Avoiding blocking IO in the main ExecutionContext is a high-throughput recipe for Scala in general and frameworks like Akka or Finagle. And main reasons for this in my opinion are:

  1. Blocking in threads doesn’t not scale to high numbers.
  2. Blocking breaks the Fork/Join magic.

Non-Blocking SQL Drivers

The solution to avoid blocking IO is non-blocking IO. The non-blocking approach allows you to release the thread while IO is in progress and execute a callback when IO is finished. This allows you to reduce the number of threads close to the number of CPU cores and multiple IO requests in fewer connections. And this is definitely not a new technology. J2SE 1.4 introduced NIO as non-blocking IO enabler for JVM in early 2002.

To access a SQL database on JVM, you don’t necessary need blocking JDBC. This is the idea behind a number of asynchronous database drivers for JVM that don’t follow JDBC's specs. Some examples include here and here.

However, you should note that none of these drivers is officially supported by database vendors yet. Also, I was not able to find any benchmarks to compare these drivers with JDBC implementations in terms of performance.

“Non-Blocking” JDBC

We know that the JDBC API is blocking. But nobody prevents us from implementing this idea on top of JBDC. We could wrap a database call into a Future with dedicated ExecutionContext for blocking calls. The threads allocated in ExecutionContext for blocking calls should be set equal to the number of connections in the connection pool. We don’t need more. This will allow us to reduce the overall number of threads and will let the CPU serve non-blocking tasks in the main ExecutionContext while waiting for database responses. An additional benefit of separate ExecutionContext for blocking calls is better resiliency and failure isolation. You get an additional layer of protection against unexpected latencies and query or socket timeouts.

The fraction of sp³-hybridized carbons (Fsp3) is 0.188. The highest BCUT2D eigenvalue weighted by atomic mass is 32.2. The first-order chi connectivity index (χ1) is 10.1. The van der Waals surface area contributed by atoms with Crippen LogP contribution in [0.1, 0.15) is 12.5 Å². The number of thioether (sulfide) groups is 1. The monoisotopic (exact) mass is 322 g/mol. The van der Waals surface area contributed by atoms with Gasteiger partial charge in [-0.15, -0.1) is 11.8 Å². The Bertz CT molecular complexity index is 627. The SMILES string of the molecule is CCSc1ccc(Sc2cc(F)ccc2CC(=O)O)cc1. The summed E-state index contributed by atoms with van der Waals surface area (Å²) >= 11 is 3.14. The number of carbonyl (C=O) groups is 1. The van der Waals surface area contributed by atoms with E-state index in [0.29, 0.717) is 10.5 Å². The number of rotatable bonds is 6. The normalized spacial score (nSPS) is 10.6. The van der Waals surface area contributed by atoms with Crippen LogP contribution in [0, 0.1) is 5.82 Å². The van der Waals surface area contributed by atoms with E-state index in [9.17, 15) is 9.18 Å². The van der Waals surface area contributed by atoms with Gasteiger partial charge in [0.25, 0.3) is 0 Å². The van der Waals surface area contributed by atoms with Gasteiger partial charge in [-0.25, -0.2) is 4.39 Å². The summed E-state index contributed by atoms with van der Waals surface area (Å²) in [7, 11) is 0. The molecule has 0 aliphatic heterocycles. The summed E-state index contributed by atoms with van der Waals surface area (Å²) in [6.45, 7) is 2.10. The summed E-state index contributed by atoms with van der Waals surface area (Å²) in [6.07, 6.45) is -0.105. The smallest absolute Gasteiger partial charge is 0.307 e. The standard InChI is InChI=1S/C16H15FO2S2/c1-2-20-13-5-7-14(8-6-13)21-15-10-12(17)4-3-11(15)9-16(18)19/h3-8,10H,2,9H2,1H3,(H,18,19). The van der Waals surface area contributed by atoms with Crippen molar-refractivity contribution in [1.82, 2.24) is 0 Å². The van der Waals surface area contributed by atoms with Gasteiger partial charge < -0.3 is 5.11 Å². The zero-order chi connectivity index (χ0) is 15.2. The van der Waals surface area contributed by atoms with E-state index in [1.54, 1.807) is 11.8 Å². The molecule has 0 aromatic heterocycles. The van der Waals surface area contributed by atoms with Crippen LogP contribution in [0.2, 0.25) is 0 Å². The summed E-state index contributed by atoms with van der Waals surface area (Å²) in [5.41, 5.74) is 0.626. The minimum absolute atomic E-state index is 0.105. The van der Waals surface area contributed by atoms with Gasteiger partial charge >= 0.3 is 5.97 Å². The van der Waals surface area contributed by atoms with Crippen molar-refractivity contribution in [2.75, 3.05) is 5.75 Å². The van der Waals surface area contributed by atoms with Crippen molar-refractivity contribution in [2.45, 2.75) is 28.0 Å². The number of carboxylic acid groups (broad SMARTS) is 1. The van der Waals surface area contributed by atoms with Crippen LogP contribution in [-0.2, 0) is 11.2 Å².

However, there are difficulties with this approach. The main one is transaction management. In JDBC, transactions are possible only within a single java.sql.Connection. To make several operations in one transaction, they have to share a connection. If we want to make some calculations in between them, we have to keep the connection. This is not very effective, as we keep a limited number of connections idle while doing calculations in between. Another issue is that the java.sql.Connection documentation does not define thread-safety requirements. That means you should not compose your database operations in Futures and let them share the connection to run transactions unless your particular java.sql.Connection implementation usage is thread safe.

This idea of an asynchronous JDBC wrapper is implemented in Slick 3, where the only available API is asynchronous with dedicated ExecutionContext for blocking calls. But nobody prevents you from using this approach on top of synchronous Scala JDBC wrappers and implementing asynchrony by yourself.

Finally, non-blocking JDBC may come along on the Java roadmap. As it was announced at JavaOne in September 2016, and it is possible that we will see it in Java 10.

Design Impact

Non-blocking on the database access level influences your design significantly. To be fully non-blocking, you have to make your whole execution cycle as a set of functional compositions around concurrent structures, such as Futures. Changing existent blocking applications to non-blocking database access might result in complete refactoring. You must be sure that this effort is really required and which option of non-blocking implementation you need.

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Topics:
database ,scala ,database performance ,asynchronous events